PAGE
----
Occultation, in astronomy, the passing of the moon or some other object of the solar system in front of a planet, star, or other celestial body, hiding it from view. The most common type of occultation is that of a star by the moon. An occultation of the sun by the moon is called a solar eclipse.
When a planet with an atmosphere passes in front of a star, the star dims before it disappears, because the planet's atmosphere absorbs some of the light passing through it. When the moon passes in front of a star, the star disappears suddenly without dimming, because the moon has no atmosphere.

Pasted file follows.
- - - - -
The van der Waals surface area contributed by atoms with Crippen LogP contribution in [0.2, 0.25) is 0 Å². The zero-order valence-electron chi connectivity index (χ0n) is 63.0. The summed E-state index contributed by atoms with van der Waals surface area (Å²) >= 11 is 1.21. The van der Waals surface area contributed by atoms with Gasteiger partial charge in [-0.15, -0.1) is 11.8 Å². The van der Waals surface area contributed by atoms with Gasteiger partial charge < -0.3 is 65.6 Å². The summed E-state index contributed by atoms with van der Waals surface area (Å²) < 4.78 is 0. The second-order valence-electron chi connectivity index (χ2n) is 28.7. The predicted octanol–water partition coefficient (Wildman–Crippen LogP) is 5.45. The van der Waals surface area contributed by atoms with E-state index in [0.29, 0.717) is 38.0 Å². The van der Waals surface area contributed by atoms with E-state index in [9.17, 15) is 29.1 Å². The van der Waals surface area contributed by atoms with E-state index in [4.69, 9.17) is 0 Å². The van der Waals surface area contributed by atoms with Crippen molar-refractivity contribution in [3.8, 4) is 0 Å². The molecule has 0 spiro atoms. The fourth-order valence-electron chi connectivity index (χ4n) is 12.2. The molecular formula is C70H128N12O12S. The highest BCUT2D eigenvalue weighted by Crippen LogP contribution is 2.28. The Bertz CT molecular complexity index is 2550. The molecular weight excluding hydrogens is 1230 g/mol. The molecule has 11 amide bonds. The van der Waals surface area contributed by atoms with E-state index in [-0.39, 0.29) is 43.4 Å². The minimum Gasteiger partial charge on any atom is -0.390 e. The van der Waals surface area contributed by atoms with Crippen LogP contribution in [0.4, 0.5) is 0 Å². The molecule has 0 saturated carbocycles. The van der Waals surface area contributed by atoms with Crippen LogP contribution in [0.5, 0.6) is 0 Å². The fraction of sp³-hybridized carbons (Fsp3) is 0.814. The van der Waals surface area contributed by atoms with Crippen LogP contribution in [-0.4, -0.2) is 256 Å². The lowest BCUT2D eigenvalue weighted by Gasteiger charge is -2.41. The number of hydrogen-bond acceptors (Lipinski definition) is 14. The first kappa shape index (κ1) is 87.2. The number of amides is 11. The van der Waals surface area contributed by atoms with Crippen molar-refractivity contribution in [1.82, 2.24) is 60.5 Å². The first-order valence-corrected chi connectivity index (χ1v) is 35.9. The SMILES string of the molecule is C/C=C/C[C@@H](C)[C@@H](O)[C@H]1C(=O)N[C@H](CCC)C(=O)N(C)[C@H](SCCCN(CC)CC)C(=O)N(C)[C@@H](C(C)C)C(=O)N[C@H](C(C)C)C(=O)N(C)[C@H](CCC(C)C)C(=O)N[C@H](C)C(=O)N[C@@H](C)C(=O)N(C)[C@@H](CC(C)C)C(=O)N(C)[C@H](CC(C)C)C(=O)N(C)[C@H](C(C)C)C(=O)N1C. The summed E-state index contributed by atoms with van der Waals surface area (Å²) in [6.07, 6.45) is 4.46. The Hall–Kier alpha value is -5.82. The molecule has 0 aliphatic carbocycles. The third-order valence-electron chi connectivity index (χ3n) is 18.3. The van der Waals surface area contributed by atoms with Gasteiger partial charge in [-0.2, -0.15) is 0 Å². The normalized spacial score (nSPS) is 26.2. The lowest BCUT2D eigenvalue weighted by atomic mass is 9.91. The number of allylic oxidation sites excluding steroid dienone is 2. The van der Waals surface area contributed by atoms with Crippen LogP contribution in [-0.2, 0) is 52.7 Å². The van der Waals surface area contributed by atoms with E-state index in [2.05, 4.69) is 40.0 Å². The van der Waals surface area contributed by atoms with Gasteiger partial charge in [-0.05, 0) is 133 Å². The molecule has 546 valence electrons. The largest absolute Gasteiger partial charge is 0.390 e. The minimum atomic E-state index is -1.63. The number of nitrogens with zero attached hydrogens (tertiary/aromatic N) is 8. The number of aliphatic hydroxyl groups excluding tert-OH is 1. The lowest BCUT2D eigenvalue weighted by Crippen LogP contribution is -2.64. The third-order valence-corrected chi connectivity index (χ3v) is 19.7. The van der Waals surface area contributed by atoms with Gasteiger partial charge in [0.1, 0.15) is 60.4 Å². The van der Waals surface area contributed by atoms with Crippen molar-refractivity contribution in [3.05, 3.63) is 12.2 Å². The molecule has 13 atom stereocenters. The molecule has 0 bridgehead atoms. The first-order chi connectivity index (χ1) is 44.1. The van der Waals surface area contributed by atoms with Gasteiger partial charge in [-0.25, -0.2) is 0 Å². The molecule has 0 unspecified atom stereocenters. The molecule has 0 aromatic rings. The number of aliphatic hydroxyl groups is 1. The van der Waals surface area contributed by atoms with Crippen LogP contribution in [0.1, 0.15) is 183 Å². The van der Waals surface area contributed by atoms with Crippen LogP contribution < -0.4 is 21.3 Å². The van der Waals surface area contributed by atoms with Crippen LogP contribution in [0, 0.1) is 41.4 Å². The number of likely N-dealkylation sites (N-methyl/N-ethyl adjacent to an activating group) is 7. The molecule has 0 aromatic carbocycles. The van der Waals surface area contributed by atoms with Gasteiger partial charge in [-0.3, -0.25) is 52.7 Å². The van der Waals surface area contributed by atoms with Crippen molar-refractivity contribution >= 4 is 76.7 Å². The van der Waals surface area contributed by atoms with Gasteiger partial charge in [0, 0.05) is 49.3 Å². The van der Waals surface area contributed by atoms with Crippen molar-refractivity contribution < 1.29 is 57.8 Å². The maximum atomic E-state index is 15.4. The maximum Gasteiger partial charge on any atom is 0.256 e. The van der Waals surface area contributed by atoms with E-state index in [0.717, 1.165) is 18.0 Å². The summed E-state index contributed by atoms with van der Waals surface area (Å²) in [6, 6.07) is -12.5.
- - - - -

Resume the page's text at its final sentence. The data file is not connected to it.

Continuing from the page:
Not only light, but also radio waves and other forms of electromagnetic radiation are blocked during an occultation. When the moon occults a celestial body that is a source of radio waves, the reception of the radio waves stops at the same time the body is hidden from view. Occultations have thus helped astronomers identify various celestial bodies as sources of radio waves.